Saturday, August 9, 2014

Interview With Heather Maisner

As anyone who has ever moved knows all too well, one of the most difficult aspects of moving is getting the children to accept the changes and settle into their new home. Heather Maisner's children's book We're Moving has been a godsend to parents who want to explain an upcoming move to their young children in terms they can understand. Here, Heather talks with us about her writing and the children for whom she writes. 

Tell us something about your background and writing career.

I grew up in a lively household with two sisters, a dog, a cat, two budgerigars, too many visiting aunts and uncles, and over 20 cousins. I used to hide away in the lavatory, making up stories. I wrote a novel (unpublished) when I was 12
, and won the Daily Mirror Children’s Literary competition out of 35,000 contestants when I was 16. I always knew I wanted to be a writer. I began writing for children after my son and daughter were born.  I’ve now written over 30 children’s books, translated into eight languages.

Recently, I became author and publisher of Dinosaur Douglas Books. The first title Dinosaur Douglas and the Beastly Bugs, featuring the very naughty Dinosaur Douglas, encourages children to look after their teeth.

What led you to write the book “We’re Moving?”

The stories I write for the very young are often based on real-life situations. When a publisher was looking for an author to develop a series about the everyday events in a young child’s life, several authors wrote samples. Happily, mine was chosen. “We’re Moving” is one of four titles about Amy and Ben.

In “We’re Moving” you zone right in on exactly what causes preschool-age children anxiety about moving - leaving friends and familiar surroundings, missing the flowers they planted, the emptiness of the new house at first. How did you get that insight into the mind of a child?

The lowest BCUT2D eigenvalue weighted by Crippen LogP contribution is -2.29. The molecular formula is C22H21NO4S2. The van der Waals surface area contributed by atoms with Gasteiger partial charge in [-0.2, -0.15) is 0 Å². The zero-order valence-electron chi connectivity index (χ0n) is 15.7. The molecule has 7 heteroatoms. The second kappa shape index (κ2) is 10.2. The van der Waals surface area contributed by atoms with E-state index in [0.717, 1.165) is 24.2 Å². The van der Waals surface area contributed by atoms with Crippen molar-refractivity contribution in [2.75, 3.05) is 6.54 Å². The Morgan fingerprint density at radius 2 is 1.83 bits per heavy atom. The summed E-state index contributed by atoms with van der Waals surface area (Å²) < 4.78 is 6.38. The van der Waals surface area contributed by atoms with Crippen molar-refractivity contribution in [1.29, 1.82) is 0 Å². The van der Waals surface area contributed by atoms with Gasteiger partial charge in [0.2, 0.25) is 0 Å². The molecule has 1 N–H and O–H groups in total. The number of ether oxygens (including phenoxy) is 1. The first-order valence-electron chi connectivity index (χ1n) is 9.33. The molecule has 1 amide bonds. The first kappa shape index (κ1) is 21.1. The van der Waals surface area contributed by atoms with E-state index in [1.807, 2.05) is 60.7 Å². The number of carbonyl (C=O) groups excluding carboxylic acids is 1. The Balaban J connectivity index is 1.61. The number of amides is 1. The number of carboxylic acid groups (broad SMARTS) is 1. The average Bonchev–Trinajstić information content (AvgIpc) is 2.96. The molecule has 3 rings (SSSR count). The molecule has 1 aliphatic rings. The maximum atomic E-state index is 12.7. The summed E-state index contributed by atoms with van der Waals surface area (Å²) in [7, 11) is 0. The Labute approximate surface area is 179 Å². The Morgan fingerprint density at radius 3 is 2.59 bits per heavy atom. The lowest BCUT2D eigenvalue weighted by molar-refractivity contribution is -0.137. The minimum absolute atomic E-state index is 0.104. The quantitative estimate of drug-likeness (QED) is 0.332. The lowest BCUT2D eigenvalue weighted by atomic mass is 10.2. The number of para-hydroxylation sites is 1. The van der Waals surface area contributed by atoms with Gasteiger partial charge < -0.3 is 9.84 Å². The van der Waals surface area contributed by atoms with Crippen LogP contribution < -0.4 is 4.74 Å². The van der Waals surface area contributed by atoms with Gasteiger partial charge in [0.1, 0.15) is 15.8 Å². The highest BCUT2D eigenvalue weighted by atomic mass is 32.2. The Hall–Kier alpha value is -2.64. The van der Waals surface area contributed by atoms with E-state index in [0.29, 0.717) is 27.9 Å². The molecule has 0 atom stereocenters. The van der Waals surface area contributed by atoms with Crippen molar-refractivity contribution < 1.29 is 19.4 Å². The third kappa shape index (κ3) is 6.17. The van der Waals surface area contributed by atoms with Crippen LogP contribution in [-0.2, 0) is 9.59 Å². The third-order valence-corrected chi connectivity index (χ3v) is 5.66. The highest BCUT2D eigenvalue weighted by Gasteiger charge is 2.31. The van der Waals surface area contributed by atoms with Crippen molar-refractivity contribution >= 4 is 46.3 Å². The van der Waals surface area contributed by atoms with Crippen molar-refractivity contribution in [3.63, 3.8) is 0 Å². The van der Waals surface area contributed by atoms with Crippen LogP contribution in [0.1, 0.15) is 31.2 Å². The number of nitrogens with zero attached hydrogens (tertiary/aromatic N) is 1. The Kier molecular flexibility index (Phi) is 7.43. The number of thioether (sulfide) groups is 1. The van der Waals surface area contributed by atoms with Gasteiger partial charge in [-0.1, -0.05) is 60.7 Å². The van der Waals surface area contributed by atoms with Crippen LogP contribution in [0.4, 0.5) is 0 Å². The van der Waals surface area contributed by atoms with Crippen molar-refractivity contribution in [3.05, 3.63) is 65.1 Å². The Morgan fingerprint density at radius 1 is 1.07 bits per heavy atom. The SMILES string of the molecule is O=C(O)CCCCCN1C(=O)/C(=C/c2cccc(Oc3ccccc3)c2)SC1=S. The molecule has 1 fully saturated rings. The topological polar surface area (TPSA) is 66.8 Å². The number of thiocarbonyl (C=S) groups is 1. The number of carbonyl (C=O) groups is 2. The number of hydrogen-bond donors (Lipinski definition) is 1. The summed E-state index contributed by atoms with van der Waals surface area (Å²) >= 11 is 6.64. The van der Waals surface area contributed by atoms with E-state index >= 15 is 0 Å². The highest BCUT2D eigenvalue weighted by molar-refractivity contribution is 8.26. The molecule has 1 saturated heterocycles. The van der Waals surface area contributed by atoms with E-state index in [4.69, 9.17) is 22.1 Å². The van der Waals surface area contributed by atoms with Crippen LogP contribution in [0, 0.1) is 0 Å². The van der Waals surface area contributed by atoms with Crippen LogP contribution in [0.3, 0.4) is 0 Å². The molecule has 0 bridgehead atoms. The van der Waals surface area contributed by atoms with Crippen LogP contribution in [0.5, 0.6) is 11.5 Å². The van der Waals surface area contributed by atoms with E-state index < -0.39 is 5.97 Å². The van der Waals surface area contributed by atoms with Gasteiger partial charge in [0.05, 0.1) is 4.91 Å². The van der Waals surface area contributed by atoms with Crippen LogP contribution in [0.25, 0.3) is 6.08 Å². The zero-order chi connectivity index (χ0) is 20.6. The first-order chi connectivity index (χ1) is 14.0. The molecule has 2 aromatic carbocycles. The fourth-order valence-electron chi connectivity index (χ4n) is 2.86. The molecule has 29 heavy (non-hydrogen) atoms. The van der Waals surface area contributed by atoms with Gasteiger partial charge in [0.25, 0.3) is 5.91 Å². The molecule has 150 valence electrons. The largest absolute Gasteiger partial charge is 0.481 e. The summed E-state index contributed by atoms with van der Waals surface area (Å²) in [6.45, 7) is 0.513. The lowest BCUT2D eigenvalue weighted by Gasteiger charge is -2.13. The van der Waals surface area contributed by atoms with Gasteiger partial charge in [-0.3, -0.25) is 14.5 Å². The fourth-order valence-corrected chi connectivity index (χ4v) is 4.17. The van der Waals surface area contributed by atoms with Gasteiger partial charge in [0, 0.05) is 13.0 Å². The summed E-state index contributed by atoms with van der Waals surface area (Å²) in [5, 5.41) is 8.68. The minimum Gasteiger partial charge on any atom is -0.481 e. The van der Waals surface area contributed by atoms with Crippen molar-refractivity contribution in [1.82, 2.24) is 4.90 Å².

I teach creative writing to children in schools across the borough of Hammersmith and
Fulham, where I live. I am also Author in Residence at two local schools. In this part of London, there are many transient families. I visited schools and asked the children how it felt to move house and what they missed most from their old homes. I spoke to many children and parents and, when I had written the story, I read it to the children, too. I felt it was really their story.

All children handle moving differently. What are some of the more common responses to moving that a parent can expect?

During and after the move, a child’s behavior can suddenly change: They may become withdrawn or irritable. They may start having tantrums; their sleep can be disrupted and they can become fussy about eating - or not want to eat at all.

Is there such a thing as being too young to be anxious about a move?

It is never too young for a baby to be anxious. A psychotherapist friend, who works with mothers and babies in a neo-natal intensive care unit, says even premature babies can be anxious, as they pick up their parents' stress.

What advice do you have for parents who are moving children and want to alleviate some of that anxiety they’re going through?

It’s a good idea for parents to prepare children in advance. You should visit the house a few times, if possible, and talk about what is going to happen; get the children to draw the house or their new bedroom and plan some exciting things they might want to do when they get there. On the day of the move, children can help pack their belongings, and it’s important to let them keep their favourite toys safe beside them on the journey.

On arrival, make sure their bed is made up as quickly as possible and put up some pictures or hang curtains from the old house in their room to make them feel at home. Spend time as a family  – go for a walk, go shopping, enjoy the new surroundings together. Naturally, parents are frantically busy trying to get everything done but it makes a real difference if you spend as much time as possible with the children, too.

When you’ve settled in, remember to visit the old house and keep in touch with friends. If you have moved far away, children can draw or Skype or look at photos, so that they don’t feel they've dropped off the end of the world or that something bad has happened. Above all, spend time with your children: listen to what they have to say; go for walks and explore the area together, so that everyone gets to enjoy this new adventure in a new place.

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In addition to We're Moving, Heather Maisner has written more than 30 children's books. More about Heather and her books can be found on her website at


If you like Diane's humorous take on moving, you'll love her book Home Sweet Homes: How Bundt Cakes, Bubble Wrap, and My Accent Helped Me Survive Nine Moves.

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